Growing up in Canton Province with Cantonese kids, I first knew Chao Zhou because of its famous beef meatball and beef hotpot instead of its tea culture. Adults around me used to say “If you want the best beef meatball, just go to Chao Zhou”. For kids, beef is much more delicious and filling than tea.
Now as the time arrow chases me down the street and twirls me into this nostalgia tornado, the image of the red clay stove and the burning charcoal sound came to my mind and I unexpectedly planned this trip.
Located in the southern coastal area of China, Chao Zhou has a geographic importance of being in between Fu Jian and Guang Zhou, which are historically famous for their ports. The main river known as Han River leads all the way to Fu Jian. “Han'' is named after a student of Kong Zi, who came down to Chao Zhou at the time to teach Confucianism. He set up a solid foundation for Chao people to practice Confucious.
Maybe because I grew up in a big city, I have always been fascinated by smaller towns in the countryside instead of the A-list cities like Beijing, Shang Hai and Guang Zhou. Small towns might are like hidden gems that still hold on to their originality instead of blending into the mono mainstream culture.
Chao Zhou tea, or Chao Cha as local people call it, revolves around Phoenix Dan Cong tea brewed by Gong Fu Cha style. Coincidentally, the first time Dan Cong was documented in history, it’s also during the Song Dynasty just like the local ancient Guang Ji bridge, which makes me wonder if that was when the royals and emperors up north finally paid attention to this culturally rich southern territory. Phoenix Mountain, where Dan Cong Oolong teas are produced, is only an hour away by car. I didn’t get a chance to go up the mountain this time since it’s covered in ice and snow even in the lower mountain range area (about 300-400 meters), and the New Year’s Eve was the coldest day of the entire year. Southern coldness can be worse than north because of the high humidity level, you feel the cold penetrating your skin and going straight into your bones, and it seemed like 2020 was just not going to let us go so easily. I wonder how those tea trees up in Phoenix Mountain will make out of this rare white winter.
I have been in Seattle for 11 years, where Starbucks was born. I am not a coffee person hence I don’t know how important it’s to have a Startbucks every 2 miles or every 2 blocks, what a waste of me being in Seattle! Chao Zhou is the tea version of Seattle. There are tea shops and tea houses everywhere. There is always a random Chao Zhou Gong Fu Cha tea set sitting in the courtyard, street, store corner, home, supermarket, sometimes with a group of people drinking tea, sometimes next to a yawning cat doing downward facing dog pose, and sometimes unattended, but always being a part of the serenity of this small town. If we compare the enthusiasm of Seattle coffee drinkers and Chao Zhou tea drinkers, I think Chao Zhou people win, just because they don’t even say “drink tea” anymore, they say “eat tea”. Tourists from the north are less familiar with this Chao Cha culture and they make silly wow sounds by seeing tea everywhere. During peak season, as tourists become the hustle and bustle of Chao Zhou, these tea houses become the best place to escape. I even found an AI serving tea house, but I didn’t have a chance to visit this time.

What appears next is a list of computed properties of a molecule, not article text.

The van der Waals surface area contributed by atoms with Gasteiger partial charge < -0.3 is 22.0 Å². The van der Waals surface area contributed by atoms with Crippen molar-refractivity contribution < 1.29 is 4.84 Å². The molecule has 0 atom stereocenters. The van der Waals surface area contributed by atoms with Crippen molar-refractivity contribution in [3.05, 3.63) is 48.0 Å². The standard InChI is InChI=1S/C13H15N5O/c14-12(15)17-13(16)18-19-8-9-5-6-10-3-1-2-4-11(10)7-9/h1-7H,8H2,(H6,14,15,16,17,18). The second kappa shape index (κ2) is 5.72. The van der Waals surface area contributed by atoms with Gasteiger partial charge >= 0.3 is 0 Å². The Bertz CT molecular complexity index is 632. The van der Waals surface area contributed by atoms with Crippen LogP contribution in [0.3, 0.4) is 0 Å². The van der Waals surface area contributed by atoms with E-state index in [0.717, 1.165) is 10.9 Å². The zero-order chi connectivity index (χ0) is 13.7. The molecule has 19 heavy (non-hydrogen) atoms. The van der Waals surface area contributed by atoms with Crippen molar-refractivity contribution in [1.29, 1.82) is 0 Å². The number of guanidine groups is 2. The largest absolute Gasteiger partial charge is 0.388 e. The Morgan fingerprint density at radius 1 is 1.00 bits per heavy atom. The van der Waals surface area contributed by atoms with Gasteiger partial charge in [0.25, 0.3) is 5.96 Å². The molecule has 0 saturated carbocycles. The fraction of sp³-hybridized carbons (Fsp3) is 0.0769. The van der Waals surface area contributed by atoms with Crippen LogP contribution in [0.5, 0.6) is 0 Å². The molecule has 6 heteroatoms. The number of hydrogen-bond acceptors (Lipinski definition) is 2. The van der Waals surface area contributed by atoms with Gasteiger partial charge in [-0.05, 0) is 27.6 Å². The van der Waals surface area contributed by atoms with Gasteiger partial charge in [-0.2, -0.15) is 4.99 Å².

Chao people are very traditional about their tea culture. In the course of the last 800-900 years, teas from Fu Jian have gone through one wave of change and another in order to meet market’s demands, but not Phoenix Dan Cong teas and not how people drink it in Chao Zhou. One might wonder, are they really serving good tea or just serving touristic tea or just showcasing to tourists? That’s exactly why I peeked into a random tea store and went in without doing any research or reading any reviews. It’s simple, a tea bar, a clay pot being heated up on a red clay portable stove with charcoal inside, a tea boat with a teapot and three cups on it, and calligraphy pieces on the wall. How simple! Just like how tea is supposed to be! With the soothing sound of burning charcoal next to me and the wintry wind that was blowing mildly on the noisy street outside, I had one of the best Dan Cong Mi Lan Xiang and found a moment of stillness. The owner said “If life gets too busy in Guang Zhou (where I live in China), just come to Chao Zhou for a bit.”
On the last day, I went to visit one of our Dan Cong farmers. He’s big-smile farmer Xu and he always addresses me as “older sister” (the respectful way for a younger young man to address an older young woman than him, though it’s more used for family). I found out for the first time, we are actually the same age, but I didn’t say anything. I haven’t seen him in person since 2018, and it looks like he has matured a bit with tea in the last 2 years. He then excitedly showed us pics of his frozen tea trees. He didn’t seem concerned about the cold but rather happy with his growing business and learning from his father how to roast tea using charcoal by hand.
This is actually my first time visiting Chao Zhou town since I marched straight into Phoenix Mountain back in 2018. It’s true that you tend to neglect the journey when you are too eager to reach your destination. Sometimes we sigh about a bad timing for doing something or feeling pitiful about something we did not do, but impermanence or unexpectedness is what makes life more worth to cherish. Just like who would have thought, the “beef city” in my childhood has now become the “tea inquisition” in my adulthood. Just like you can never expect the same tea to have two identical brewing. It's often what challenges our memories or sensations that leaves a deeper impression.
So when will I go next time? I will find out, but I don't want to think about it just yet.